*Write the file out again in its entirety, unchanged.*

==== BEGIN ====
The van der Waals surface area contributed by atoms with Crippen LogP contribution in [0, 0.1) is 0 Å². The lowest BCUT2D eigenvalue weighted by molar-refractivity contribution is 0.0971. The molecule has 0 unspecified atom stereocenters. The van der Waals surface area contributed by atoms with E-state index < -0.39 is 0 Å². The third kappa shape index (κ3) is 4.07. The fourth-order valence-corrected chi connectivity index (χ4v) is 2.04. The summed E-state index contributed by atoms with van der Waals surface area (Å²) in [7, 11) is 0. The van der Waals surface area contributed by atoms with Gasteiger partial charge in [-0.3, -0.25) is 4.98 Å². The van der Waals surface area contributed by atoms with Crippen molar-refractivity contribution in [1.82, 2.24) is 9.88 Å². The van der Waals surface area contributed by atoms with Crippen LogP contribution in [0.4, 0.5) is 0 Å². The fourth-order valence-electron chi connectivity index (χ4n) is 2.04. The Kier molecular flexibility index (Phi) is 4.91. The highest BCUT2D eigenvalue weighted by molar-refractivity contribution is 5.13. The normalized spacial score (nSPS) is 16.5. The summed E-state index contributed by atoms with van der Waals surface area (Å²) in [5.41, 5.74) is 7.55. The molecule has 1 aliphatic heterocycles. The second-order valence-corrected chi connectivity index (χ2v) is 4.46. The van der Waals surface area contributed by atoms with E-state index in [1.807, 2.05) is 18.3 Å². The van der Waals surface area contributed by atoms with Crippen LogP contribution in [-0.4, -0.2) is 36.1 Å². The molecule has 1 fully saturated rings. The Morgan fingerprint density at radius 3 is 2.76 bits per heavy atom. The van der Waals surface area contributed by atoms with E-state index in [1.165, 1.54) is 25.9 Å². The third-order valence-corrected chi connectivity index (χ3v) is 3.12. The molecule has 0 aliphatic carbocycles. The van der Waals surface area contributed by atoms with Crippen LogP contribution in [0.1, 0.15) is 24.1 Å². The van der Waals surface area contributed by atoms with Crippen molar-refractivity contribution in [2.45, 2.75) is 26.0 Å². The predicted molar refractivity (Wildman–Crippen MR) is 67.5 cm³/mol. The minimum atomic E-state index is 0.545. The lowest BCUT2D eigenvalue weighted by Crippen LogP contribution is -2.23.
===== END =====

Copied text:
The van der Waals surface area contributed by atoms with Crippen LogP contribution in [0, 0.1) is 0 Å². The lowest BCUT2D eigenvalue weighted by molar-refractivity contribution is 0.0971. The molecule has 0 unspecified atom stereocenters. The van der Waals surface area contributed by atoms with E-state index < -0.39 is 0 Å². The third kappa shape index (κ3) is 4.07. The fourth-order valence-corrected chi connectivity index (χ4v) is 2.04. The summed E-state index contributed by atoms with van der Waals surface area (Å²) in [7, 11) is 0. The van der Waals surface area contributed by atoms with Gasteiger partial charge in [-0.3, -0.25) is 4.98 Å². The van der Waals surface area contributed by atoms with Crippen molar-refractivity contribution in [1.82, 2.24) is 9.88 Å². The van der Waals surface area contributed by atoms with Crippen LogP contribution in [0.4, 0.5) is 0 Å². The fourth-order valence-electron chi connectivity index (χ4n) is 2.04. The Kier molecular flexibility index (Phi) is 4.91. The highest BCUT2D eigenvalue weighted by molar-refractivity contribution is 5.13. The normalized spacial score (nSPS) is 16.5. The summed E-state index contributed by atoms with van der Waals surface area (Å²) in [5.41, 5.74) is 7.55. The molecule has 1 aliphatic heterocycles. The second-order valence-corrected chi connectivity index (χ2v) is 4.46. The van der Waals surface area contributed by atoms with E-state index in [1.807, 2.05) is 18.3 Å². The van der Waals surface area contributed by atoms with Crippen LogP contribution in [-0.4, -0.2) is 36.1 Å². The molecule has 1 fully saturated rings. The Morgan fingerprint density at radius 3 is 2.76 bits per heavy atom. The van der Waals surface area contributed by atoms with E-state index in [1.165, 1.54) is 25.9 Å². The third-order valence-corrected chi connectivity index (χ3v) is 3.12. The molecule has 0 aliphatic carbocycles. The van der Waals surface area contributed by atoms with Crippen LogP contribution in [0.1, 0.15) is 24.1 Å². The van der Waals surface area contributed by atoms with Crippen molar-refractivity contribution in [2.45, 2.75) is 26.0 Å². The predicted molar refractivity (Wildman–Crippen MR) is 67.5 cm³/mol. The minimum atomic E-state index is 0.545. The lowest BCUT2D eigenvalue weighted by Crippen LogP contribution is -2.23.